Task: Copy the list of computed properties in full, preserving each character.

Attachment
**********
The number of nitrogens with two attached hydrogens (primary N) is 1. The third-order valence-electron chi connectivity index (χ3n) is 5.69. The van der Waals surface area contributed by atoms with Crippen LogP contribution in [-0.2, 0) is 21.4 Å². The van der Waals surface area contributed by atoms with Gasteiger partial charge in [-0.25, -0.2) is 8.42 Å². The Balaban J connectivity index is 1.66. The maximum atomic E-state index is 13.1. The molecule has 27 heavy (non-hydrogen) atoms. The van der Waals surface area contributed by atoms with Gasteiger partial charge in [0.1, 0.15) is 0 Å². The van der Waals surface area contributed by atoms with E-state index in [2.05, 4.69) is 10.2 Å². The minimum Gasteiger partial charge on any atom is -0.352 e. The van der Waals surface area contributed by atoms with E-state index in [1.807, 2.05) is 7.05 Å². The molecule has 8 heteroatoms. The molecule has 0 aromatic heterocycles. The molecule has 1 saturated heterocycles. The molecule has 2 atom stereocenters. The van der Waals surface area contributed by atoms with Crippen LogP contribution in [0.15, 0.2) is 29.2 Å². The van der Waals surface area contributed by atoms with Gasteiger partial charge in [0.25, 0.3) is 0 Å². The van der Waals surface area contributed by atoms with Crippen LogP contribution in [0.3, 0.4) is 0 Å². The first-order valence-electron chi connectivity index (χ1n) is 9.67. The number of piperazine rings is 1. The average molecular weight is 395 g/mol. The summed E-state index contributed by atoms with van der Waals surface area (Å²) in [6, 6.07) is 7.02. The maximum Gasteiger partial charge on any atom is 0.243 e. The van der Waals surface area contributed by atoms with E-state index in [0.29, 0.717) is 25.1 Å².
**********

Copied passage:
The number of nitrogens with two attached hydrogens (primary N) is 1. The third-order valence-electron chi connectivity index (χ3n) is 5.69. The van der Waals surface area contributed by atoms with Crippen LogP contribution in [-0.2, 0) is 21.4 Å². The van der Waals surface area contributed by atoms with Gasteiger partial charge in [-0.25, -0.2) is 8.42 Å². The Balaban J connectivity index is 1.66. The maximum atomic E-state index is 13.1. The molecule has 27 heavy (non-hydrogen) atoms. The van der Waals surface area contributed by atoms with Gasteiger partial charge in [0.1, 0.15) is 0 Å². The van der Waals surface area contributed by atoms with E-state index in [2.05, 4.69) is 10.2 Å². The minimum Gasteiger partial charge on any atom is -0.352 e. The van der Waals surface area contributed by atoms with E-state index in [1.807, 2.05) is 7.05 Å². The molecule has 8 heteroatoms. The molecule has 0 aromatic heterocycles. The molecule has 1 saturated heterocycles. The molecule has 2 atom stereocenters. The van der Waals surface area contributed by atoms with Crippen LogP contribution in [0.15, 0.2) is 29.2 Å². The van der Waals surface area contributed by atoms with Gasteiger partial charge in [0.25, 0.3) is 0 Å². The van der Waals surface area contributed by atoms with Crippen LogP contribution in [0.3, 0.4) is 0 Å². The first-order valence-electron chi connectivity index (χ1n) is 9.67. The number of piperazine rings is 1. The average molecular weight is 395 g/mol. The summed E-state index contributed by atoms with van der Waals surface area (Å²) in [6, 6.07) is 7.02. The maximum Gasteiger partial charge on any atom is 0.243 e. The van der Waals surface area contributed by atoms with E-state index in [0.29, 0.717) is 25.1 Å².